The Australian dollar hit a three-week high after the Reserve Bank of Australia signalled there won't be any movements in the cash rate for the foreseeable future.
At 1700 AEDT on Tuesday, the local unit was trading at 88.67 US cents, up from 87.48 cents on Monday.
After the RBA's announcement the currency rose more than one US cent, to a peak of 88.94 US cents, its highest level since January 16.
As expected, the RBA kept the cash rate unchanged at a record low of 2.5 per cent at its first board meeting of the year, citing improvements in the local and global economies.
In the latter half of 2013, Mr Stevens on several occasions said the Australian dollar was uncomfortably high, adding that he was prepared to take action to push the currency lower to help growth.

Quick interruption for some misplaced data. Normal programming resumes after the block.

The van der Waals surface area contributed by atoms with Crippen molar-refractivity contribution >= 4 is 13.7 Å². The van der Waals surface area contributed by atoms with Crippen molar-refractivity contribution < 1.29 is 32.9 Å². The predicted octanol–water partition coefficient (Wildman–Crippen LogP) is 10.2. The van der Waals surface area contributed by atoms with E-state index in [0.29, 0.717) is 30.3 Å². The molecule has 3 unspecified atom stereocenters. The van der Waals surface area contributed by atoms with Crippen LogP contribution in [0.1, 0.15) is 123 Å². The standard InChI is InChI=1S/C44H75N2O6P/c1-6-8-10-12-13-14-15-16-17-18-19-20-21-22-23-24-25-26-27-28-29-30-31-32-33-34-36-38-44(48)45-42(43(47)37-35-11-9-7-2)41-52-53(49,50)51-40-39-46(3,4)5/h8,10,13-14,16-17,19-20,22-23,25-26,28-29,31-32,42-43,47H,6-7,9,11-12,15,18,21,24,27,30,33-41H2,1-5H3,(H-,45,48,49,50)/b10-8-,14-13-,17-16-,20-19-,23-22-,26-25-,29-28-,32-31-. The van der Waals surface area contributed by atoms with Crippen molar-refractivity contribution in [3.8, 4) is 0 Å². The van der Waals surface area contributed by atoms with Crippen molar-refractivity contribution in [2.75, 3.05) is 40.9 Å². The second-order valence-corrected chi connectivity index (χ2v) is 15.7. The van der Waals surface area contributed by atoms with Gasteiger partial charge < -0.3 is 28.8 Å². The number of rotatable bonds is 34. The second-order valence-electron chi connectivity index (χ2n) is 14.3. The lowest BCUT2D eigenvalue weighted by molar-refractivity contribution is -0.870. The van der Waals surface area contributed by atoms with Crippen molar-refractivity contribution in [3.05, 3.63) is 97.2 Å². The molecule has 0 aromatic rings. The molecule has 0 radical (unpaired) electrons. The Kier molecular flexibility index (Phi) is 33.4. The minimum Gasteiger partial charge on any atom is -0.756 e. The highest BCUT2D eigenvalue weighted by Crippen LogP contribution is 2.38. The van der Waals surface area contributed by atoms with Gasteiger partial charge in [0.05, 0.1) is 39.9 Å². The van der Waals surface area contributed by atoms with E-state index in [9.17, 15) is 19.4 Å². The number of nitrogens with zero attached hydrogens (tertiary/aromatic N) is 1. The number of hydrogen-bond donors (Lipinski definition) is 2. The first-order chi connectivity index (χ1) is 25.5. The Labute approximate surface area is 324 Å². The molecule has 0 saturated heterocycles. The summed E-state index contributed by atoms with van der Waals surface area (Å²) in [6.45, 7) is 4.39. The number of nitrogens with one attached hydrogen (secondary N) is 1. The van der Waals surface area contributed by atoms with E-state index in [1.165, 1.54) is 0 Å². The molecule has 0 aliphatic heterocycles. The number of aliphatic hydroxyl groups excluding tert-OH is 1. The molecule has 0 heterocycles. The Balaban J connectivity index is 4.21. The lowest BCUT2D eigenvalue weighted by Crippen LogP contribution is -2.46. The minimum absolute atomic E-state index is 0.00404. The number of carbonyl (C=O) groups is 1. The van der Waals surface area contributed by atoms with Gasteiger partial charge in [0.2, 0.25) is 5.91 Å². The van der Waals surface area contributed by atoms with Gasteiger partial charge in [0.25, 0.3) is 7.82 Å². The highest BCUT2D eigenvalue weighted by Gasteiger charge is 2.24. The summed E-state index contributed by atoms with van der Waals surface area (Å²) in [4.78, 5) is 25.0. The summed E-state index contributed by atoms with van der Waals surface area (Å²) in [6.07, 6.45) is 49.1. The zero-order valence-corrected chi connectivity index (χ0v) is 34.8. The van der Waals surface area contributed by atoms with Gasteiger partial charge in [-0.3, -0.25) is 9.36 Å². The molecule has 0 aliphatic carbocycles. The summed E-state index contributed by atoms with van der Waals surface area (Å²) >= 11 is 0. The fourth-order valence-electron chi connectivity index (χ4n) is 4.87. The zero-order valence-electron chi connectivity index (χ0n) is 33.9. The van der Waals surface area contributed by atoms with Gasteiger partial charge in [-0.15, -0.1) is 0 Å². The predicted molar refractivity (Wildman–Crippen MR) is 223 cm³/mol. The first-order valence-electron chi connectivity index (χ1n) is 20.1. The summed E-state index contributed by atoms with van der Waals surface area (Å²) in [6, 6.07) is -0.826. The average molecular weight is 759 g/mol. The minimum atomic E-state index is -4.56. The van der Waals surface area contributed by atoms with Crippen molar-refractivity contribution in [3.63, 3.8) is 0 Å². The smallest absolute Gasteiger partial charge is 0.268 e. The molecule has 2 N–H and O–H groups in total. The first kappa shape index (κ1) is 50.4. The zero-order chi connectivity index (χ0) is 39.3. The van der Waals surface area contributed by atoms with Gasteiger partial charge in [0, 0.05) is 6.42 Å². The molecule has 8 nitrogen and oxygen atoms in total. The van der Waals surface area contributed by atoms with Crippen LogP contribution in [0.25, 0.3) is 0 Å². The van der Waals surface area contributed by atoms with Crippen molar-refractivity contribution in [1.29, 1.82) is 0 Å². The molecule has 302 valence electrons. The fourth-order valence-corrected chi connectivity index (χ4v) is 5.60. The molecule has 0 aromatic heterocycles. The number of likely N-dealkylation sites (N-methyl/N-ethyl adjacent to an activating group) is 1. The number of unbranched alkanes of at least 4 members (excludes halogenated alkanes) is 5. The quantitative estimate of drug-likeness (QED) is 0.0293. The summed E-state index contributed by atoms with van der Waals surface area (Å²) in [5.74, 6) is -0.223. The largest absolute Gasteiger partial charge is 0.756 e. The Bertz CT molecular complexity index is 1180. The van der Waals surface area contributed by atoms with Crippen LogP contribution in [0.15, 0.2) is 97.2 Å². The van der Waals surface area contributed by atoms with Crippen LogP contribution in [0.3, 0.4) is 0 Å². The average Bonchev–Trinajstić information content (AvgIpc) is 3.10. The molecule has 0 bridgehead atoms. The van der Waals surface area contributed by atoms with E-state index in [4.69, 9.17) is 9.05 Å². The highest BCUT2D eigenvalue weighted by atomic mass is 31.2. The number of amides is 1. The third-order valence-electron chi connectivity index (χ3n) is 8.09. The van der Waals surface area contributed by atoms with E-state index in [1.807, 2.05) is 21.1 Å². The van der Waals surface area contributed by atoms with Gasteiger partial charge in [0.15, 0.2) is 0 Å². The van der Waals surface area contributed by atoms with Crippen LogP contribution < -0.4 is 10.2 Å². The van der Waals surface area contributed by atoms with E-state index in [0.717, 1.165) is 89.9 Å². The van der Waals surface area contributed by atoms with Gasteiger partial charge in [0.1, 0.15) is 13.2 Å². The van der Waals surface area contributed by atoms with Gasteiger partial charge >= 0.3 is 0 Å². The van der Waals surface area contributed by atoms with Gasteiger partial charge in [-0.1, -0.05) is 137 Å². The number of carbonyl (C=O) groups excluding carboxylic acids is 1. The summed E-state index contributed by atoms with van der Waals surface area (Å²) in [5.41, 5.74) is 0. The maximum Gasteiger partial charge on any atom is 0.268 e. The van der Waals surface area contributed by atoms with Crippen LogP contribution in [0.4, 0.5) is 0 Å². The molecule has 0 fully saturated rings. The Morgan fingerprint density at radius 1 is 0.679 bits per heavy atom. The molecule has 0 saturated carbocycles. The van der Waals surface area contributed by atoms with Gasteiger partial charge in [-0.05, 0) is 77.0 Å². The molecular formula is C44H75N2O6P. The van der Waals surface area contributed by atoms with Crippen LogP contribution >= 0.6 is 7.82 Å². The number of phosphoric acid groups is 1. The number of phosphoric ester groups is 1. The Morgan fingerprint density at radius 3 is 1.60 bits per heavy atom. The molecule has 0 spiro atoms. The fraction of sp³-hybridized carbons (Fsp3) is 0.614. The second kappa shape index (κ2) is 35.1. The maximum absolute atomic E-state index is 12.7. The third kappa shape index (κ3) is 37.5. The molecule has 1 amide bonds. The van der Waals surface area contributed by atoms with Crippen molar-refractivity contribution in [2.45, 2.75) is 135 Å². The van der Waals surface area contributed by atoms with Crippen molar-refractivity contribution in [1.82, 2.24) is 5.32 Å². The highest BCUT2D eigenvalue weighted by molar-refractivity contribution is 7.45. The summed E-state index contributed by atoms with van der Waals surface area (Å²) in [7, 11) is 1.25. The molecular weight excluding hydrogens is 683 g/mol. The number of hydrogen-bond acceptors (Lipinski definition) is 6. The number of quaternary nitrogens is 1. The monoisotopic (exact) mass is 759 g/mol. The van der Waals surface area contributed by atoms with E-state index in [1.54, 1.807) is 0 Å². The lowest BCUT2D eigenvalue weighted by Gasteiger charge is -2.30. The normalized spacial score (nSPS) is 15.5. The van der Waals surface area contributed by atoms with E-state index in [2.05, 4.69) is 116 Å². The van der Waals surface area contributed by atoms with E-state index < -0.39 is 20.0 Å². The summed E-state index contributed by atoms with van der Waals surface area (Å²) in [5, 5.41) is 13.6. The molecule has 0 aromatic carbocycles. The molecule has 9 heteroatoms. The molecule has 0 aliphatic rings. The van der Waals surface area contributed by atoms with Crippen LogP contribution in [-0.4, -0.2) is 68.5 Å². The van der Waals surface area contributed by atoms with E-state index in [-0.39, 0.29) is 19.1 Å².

However, in recent weeks the Australian dollar has stayed below 90 US cents, reducing the need for further cash rate cuts.
"The exchange rate has declined further, which, if sustained, will assist in achieving balanced growth in the economy," Mr Stevens said.
Westpac senior currency strategist Sean Callow said the likelihood of no more rate cuts helped boost the Australian dollar.
"The RBA statement was a clear positive for the Australian dollar, effectively adopting a neutral bias on the cash rate and dropping the references to a further decline being needed," he said.
"Most notably on the rates outlook, the concluding paragraph was changed from a bland promise to continue to assess the outlook and adjust policy as needed to a view that there is likely to be a period of stability in interest rates.
"The RBA took some risk in changing its commentary on Australian dollar after many months of talking down the currency."